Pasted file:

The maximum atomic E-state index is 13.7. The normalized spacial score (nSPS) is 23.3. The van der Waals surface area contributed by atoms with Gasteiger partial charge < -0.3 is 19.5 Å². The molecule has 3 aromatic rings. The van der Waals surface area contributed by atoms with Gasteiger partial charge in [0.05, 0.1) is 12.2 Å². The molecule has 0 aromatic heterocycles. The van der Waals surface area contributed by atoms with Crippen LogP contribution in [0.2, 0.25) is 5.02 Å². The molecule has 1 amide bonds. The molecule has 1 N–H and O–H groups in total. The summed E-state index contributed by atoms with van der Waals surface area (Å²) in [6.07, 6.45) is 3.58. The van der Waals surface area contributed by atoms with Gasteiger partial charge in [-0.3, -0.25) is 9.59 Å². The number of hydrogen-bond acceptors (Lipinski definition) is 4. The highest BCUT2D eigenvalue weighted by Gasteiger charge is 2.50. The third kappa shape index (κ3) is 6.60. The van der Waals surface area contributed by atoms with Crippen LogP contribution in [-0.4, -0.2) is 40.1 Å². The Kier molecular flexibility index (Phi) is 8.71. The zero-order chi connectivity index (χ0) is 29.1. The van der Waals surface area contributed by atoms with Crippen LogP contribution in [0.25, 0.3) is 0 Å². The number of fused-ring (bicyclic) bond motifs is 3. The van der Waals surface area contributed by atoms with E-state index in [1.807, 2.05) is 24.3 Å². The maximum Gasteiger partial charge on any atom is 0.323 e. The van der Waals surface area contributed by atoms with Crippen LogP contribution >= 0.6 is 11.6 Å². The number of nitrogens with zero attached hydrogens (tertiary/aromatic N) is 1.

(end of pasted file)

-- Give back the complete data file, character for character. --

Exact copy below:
The maximum atomic E-state index is 13.7. The normalized spacial score (nSPS) is 23.3. The van der Waals surface area contributed by atoms with Gasteiger partial charge < -0.3 is 19.5 Å². The molecule has 3 aromatic rings. The van der Waals surface area contributed by atoms with Gasteiger partial charge in [0.05, 0.1) is 12.2 Å². The molecule has 0 aromatic heterocycles. The van der Waals surface area contributed by atoms with Crippen LogP contribution in [0.2, 0.25) is 5.02 Å². The molecule has 1 amide bonds. The molecule has 1 N–H and O–H groups in total. The summed E-state index contributed by atoms with van der Waals surface area (Å²) in [6.07, 6.45) is 3.58. The van der Waals surface area contributed by atoms with Gasteiger partial charge in [-0.3, -0.25) is 9.59 Å². The number of hydrogen-bond acceptors (Lipinski definition) is 4. The highest BCUT2D eigenvalue weighted by Gasteiger charge is 2.50. The third kappa shape index (κ3) is 6.60. The van der Waals surface area contributed by atoms with Crippen LogP contribution in [-0.4, -0.2) is 40.1 Å². The Kier molecular flexibility index (Phi) is 8.71. The zero-order chi connectivity index (χ0) is 29.1. The van der Waals surface area contributed by atoms with Crippen LogP contribution in [0.25, 0.3) is 0 Å². The number of fused-ring (bicyclic) bond motifs is 3. The van der Waals surface area contributed by atoms with E-state index in [1.807, 2.05) is 24.3 Å². The maximum Gasteiger partial charge on any atom is 0.323 e. The van der Waals surface area contributed by atoms with Crippen LogP contribution >= 0.6 is 11.6 Å². The number of nitrogens with zero attached hydrogens (tertiary/aromatic N) is 1.